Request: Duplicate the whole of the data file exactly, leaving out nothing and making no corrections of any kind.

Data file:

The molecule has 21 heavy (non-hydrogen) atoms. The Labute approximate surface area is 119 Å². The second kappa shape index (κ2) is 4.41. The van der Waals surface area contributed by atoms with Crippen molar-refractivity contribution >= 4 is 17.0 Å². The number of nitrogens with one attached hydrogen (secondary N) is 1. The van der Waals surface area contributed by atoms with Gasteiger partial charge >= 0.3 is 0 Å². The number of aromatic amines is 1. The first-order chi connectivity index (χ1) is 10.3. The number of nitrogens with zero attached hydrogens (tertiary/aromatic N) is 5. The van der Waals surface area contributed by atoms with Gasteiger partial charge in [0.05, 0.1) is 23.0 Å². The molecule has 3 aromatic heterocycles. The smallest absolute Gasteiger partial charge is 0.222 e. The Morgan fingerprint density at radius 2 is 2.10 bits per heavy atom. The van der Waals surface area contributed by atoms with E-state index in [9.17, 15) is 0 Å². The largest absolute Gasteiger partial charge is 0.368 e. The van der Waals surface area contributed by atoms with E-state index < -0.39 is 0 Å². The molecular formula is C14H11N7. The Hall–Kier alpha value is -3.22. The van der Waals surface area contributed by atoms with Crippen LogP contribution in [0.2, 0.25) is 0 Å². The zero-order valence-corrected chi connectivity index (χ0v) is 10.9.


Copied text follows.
The molecule has 21 heavy (non-hydrogen) atoms. The Labute approximate surface area is 119 Å². The second kappa shape index (κ2) is 4.41. The van der Waals surface area contributed by atoms with Crippen molar-refractivity contribution >= 4 is 17.0 Å². The number of nitrogens with one attached hydrogen (secondary N) is 1. The van der Waals surface area contributed by atoms with Gasteiger partial charge >= 0.3 is 0 Å². The number of aromatic amines is 1. The first-order chi connectivity index (χ1) is 10.3. The number of nitrogens with zero attached hydrogens (tertiary/aromatic N) is 5. The van der Waals surface area contributed by atoms with Gasteiger partial charge in [0.05, 0.1) is 23.0 Å². The molecule has 3 aromatic heterocycles. The smallest absolute Gasteiger partial charge is 0.222 e. The Morgan fingerprint density at radius 2 is 2.10 bits per heavy atom. The van der Waals surface area contributed by atoms with E-state index in [9.17, 15) is 0 Å². The largest absolute Gasteiger partial charge is 0.368 e. The van der Waals surface area contributed by atoms with E-state index < -0.39 is 0 Å². The molecular formula is C14H11N7. The Hall–Kier alpha value is -3.22. The van der Waals surface area contributed by atoms with Crippen LogP contribution in [0.2, 0.25) is 0 Å². The zero-order valence-corrected chi connectivity index (χ0v) is 10.9.